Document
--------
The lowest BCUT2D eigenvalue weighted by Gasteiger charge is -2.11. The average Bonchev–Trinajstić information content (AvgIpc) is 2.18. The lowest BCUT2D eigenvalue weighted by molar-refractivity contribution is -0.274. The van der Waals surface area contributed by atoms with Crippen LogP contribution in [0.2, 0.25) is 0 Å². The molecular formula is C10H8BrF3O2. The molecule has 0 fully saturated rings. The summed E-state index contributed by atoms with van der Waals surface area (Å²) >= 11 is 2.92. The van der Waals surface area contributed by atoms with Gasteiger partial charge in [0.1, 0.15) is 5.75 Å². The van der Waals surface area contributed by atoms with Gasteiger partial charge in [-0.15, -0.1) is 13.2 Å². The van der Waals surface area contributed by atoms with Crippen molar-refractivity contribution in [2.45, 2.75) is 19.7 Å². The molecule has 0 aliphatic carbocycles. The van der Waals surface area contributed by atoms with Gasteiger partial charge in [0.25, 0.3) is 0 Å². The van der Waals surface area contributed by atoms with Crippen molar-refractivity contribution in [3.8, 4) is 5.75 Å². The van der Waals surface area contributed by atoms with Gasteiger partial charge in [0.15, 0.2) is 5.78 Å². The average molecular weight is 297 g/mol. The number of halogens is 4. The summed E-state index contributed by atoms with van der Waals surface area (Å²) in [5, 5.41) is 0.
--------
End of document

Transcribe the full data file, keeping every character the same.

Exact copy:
The lowest BCUT2D eigenvalue weighted by Gasteiger charge is -2.11. The average Bonchev–Trinajstić information content (AvgIpc) is 2.18. The lowest BCUT2D eigenvalue weighted by molar-refractivity contribution is -0.274. The van der Waals surface area contributed by atoms with Crippen LogP contribution in [0.2, 0.25) is 0 Å². The molecular formula is C10H8BrF3O2. The molecule has 0 fully saturated rings. The summed E-state index contributed by atoms with van der Waals surface area (Å²) >= 11 is 2.92. The van der Waals surface area contributed by atoms with Gasteiger partial charge in [0.1, 0.15) is 5.75 Å². The van der Waals surface area contributed by atoms with Gasteiger partial charge in [-0.15, -0.1) is 13.2 Å². The van der Waals surface area contributed by atoms with Crippen molar-refractivity contribution in [2.45, 2.75) is 19.7 Å². The molecule has 0 aliphatic carbocycles. The van der Waals surface area contributed by atoms with Gasteiger partial charge in [0.25, 0.3) is 0 Å². The van der Waals surface area contributed by atoms with Crippen molar-refractivity contribution in [3.8, 4) is 5.75 Å². The van der Waals surface area contributed by atoms with Gasteiger partial charge in [0.15, 0.2) is 5.78 Å². The average molecular weight is 297 g/mol. The number of halogens is 4. The summed E-state index contributed by atoms with van der Waals surface area (Å²) in [5, 5.41) is 0.